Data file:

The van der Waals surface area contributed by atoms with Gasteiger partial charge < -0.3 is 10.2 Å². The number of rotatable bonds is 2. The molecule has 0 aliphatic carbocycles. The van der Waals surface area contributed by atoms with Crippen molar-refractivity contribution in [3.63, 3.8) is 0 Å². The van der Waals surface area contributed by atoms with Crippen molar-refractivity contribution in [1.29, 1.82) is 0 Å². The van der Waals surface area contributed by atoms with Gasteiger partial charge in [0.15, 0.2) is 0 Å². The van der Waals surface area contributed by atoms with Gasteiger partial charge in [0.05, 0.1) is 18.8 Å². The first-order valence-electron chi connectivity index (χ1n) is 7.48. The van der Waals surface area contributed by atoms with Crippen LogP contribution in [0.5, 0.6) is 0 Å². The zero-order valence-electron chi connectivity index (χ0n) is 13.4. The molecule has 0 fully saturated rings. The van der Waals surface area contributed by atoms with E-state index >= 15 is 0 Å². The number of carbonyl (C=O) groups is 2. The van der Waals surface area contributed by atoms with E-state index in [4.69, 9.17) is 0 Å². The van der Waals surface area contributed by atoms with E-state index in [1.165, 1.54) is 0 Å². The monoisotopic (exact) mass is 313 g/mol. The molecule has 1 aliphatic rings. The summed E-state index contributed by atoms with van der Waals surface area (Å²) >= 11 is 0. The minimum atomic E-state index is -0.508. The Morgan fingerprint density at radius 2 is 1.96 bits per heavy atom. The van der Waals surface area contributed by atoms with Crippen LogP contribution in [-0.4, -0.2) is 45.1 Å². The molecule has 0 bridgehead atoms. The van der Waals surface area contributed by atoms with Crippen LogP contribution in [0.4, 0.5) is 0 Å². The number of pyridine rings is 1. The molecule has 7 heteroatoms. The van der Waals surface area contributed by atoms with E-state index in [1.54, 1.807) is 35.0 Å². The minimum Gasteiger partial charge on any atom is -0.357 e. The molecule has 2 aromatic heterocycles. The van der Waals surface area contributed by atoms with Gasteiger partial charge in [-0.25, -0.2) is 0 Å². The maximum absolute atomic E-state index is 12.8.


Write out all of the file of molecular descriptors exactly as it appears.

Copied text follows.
The van der Waals surface area contributed by atoms with Gasteiger partial charge < -0.3 is 10.2 Å². The number of rotatable bonds is 2. The molecule has 0 aliphatic carbocycles. The van der Waals surface area contributed by atoms with Crippen molar-refractivity contribution in [3.63, 3.8) is 0 Å². The van der Waals surface area contributed by atoms with Crippen molar-refractivity contribution in [1.29, 1.82) is 0 Å². The van der Waals surface area contributed by atoms with Gasteiger partial charge in [0.15, 0.2) is 0 Å². The van der Waals surface area contributed by atoms with Gasteiger partial charge in [0.05, 0.1) is 18.8 Å². The first-order valence-electron chi connectivity index (χ1n) is 7.48. The van der Waals surface area contributed by atoms with Crippen LogP contribution in [0.5, 0.6) is 0 Å². The zero-order valence-electron chi connectivity index (χ0n) is 13.4. The molecule has 0 fully saturated rings. The van der Waals surface area contributed by atoms with E-state index >= 15 is 0 Å². The number of carbonyl (C=O) groups is 2. The van der Waals surface area contributed by atoms with E-state index in [4.69, 9.17) is 0 Å². The van der Waals surface area contributed by atoms with E-state index in [1.165, 1.54) is 0 Å². The monoisotopic (exact) mass is 313 g/mol. The molecule has 1 aliphatic rings. The summed E-state index contributed by atoms with van der Waals surface area (Å²) >= 11 is 0. The minimum atomic E-state index is -0.508. The Morgan fingerprint density at radius 2 is 1.96 bits per heavy atom. The van der Waals surface area contributed by atoms with Crippen LogP contribution in [-0.4, -0.2) is 45.1 Å². The molecule has 0 bridgehead atoms. The van der Waals surface area contributed by atoms with Crippen LogP contribution in [0.4, 0.5) is 0 Å². The number of pyridine rings is 1. The molecule has 7 heteroatoms. The van der Waals surface area contributed by atoms with E-state index in [1.54, 1.807) is 35.0 Å². The minimum Gasteiger partial charge on any atom is -0.357 e. The molecule has 2 aromatic heterocycles. The van der Waals surface area contributed by atoms with Gasteiger partial charge in [-0.25, -0.2) is 0 Å². The maximum absolute atomic E-state index is 12.8.